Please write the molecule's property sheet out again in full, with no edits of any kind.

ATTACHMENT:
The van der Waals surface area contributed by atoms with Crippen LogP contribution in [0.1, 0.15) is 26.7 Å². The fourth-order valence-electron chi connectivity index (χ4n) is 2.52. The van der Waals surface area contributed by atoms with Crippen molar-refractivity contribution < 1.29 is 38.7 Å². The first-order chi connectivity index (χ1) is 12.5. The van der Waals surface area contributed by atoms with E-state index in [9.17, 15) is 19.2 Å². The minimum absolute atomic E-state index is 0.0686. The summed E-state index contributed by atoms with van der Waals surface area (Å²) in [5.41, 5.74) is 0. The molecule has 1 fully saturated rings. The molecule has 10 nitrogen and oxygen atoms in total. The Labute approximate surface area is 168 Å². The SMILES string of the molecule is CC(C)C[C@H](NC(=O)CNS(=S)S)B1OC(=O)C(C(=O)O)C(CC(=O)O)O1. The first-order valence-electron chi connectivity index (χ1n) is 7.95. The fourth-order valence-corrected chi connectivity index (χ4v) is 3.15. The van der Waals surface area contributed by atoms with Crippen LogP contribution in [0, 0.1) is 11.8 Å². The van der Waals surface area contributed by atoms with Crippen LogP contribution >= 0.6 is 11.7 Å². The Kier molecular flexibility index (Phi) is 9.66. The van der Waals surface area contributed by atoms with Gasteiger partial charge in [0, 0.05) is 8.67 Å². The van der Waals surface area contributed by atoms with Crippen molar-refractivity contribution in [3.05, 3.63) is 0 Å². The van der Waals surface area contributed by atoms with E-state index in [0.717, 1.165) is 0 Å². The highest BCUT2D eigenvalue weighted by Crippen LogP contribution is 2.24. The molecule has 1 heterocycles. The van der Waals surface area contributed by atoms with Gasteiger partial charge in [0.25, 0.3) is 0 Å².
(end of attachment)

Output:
The van der Waals surface area contributed by atoms with Crippen LogP contribution in [0.1, 0.15) is 26.7 Å². The fourth-order valence-electron chi connectivity index (χ4n) is 2.52. The van der Waals surface area contributed by atoms with Crippen molar-refractivity contribution < 1.29 is 38.7 Å². The first-order chi connectivity index (χ1) is 12.5. The van der Waals surface area contributed by atoms with E-state index in [9.17, 15) is 19.2 Å². The minimum absolute atomic E-state index is 0.0686. The summed E-state index contributed by atoms with van der Waals surface area (Å²) in [5.41, 5.74) is 0. The molecule has 1 fully saturated rings. The molecule has 10 nitrogen and oxygen atoms in total. The Labute approximate surface area is 168 Å². The SMILES string of the molecule is CC(C)C[C@H](NC(=O)CNS(=S)S)B1OC(=O)C(C(=O)O)C(CC(=O)O)O1. The first-order valence-electron chi connectivity index (χ1n) is 7.95. The fourth-order valence-corrected chi connectivity index (χ4v) is 3.15. The van der Waals surface area contributed by atoms with Crippen LogP contribution in [0, 0.1) is 11.8 Å². The van der Waals surface area contributed by atoms with Crippen LogP contribution >= 0.6 is 11.7 Å². The Kier molecular flexibility index (Phi) is 9.66. The van der Waals surface area contributed by atoms with Gasteiger partial charge in [0, 0.05) is 8.67 Å². The van der Waals surface area contributed by atoms with Crippen molar-refractivity contribution in [3.05, 3.63) is 0 Å². The van der Waals surface area contributed by atoms with E-state index in [0.717, 1.165) is 0 Å². The highest BCUT2D eigenvalue weighted by Crippen LogP contribution is 2.24. The molecule has 1 heterocycles. The van der Waals surface area contributed by atoms with Gasteiger partial charge in [0.25, 0.3) is 0 Å².